Kate Morton spends a great many hours acting in front of the footlights, but she spends much of her time transforming unusual spaces into performance venues. And she is thereby transforming unlikely characters into actors.
Imagine convincing elementary school children to tackle Shakespeare. But that’s what Kate has been doing for three years as she routinely presents a 12-week course called “Shakespeare Without Tears” to children in grades 3 through 5. Kate admits, “Their favorite parts are always the theatre games and my ‘air broadswords’ class, but they do take major strides in learning how to tackle Shakespeare's text.” Each student performs in a scene and has to perform one monologue, and she keeps plenty of resource books handy so they can look up the meaning of all those challenging words. And she teaches them to make the work accessible to the audience by using physicality, imagination, and voices.
Most of the children volunteer for the program so they respond with enthusiasm, but occasionally she is asked to lead the program for an English class studying a particular Shakespearean work. This is when she sometimes encounters a reluctant actor who thinks he or she is “too cool for school.” Kate is undaunted. She refers to the program as a “playshop” – to avoid the word “work,” and she convinces them that the coolest thing they can do is actually participate and have fun. “The ones who were trying to ruin the experience for everyone else are often the ones who look silly in the end.”
Elementary schools aren’t the only unlikely venue for Kate’s drama instruction. She also works through the Salvation Army in Lawrenceville, Ga., to teach acting classes to youngsters who wouldn’t normally have the opportunity for such exposure. She teaches classes for kids as young as kindergarteners and the list of participants includes middle-schoolers, high school aged youth, and even adults. Kate says the kids in this program are very responsive to the training because it’s so unlike anything they do in school. And while some kids say they want to be an actor when they grow up, many are just in it for the fun.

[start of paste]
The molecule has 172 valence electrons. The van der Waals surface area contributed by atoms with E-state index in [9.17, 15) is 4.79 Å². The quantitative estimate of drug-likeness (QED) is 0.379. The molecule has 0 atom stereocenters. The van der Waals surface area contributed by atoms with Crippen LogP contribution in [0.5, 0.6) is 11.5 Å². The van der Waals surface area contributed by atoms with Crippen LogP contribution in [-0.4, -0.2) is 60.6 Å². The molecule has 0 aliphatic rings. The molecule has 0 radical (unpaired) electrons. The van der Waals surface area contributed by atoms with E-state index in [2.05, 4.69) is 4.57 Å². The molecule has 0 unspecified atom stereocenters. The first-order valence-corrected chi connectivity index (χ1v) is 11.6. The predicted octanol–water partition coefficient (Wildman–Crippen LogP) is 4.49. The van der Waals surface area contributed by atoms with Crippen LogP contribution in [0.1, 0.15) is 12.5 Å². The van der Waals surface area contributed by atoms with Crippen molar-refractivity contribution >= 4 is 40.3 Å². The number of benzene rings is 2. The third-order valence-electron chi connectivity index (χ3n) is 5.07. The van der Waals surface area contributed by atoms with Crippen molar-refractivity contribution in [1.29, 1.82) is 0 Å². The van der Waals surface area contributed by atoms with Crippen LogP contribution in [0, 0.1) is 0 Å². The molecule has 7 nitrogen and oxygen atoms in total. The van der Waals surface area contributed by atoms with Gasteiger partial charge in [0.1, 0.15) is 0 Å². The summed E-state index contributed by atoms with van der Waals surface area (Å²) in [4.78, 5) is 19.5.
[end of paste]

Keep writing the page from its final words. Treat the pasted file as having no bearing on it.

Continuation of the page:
And then there’s camp! Spring break and summer recess allow her time to teach young people through a special curriculum Kate has developed aimed specifically at teaching youth about musical theatre. The week-long experience includes “lessons each day about how rehearsals and the business of theatre works, snack and lunch breaks, and fun arts and crafts activities (it is camp, after all).”
Kate is using drama instruction to teach young people about more than cues and scripts; “The skills and confidence that I can offer them by giving them the courage to get up and perform in front of an audience will serve them in whatever field of study they choose.”
Shakespeare reminds us that “…one man in his time plays many parts,” and while Kate Morton is playing many parts, the running theme of all her productions is about giving a young person opportunities to grow. “I heard one parent recently remarking on their child's participation (in a lead role, mind you) that she just ‘had no idea why a child would want to spend their time this way.’ This spurs me even more to be a positive influence and a strong, encouraging role model in my students' lives. I often have no idea what adversity my children might be facing in order to come and participate in our programs; I just know that what is important to me, and what seems to mean the most to them, is that I am an adult in their life that will always do what I say, and that I will support them in whatever reasonable ways that I can.”
“All the world's a stage,
And all the men and women merely players:
They have their exits and their entrances;
And one man in his time plays many parts…”
As You Like It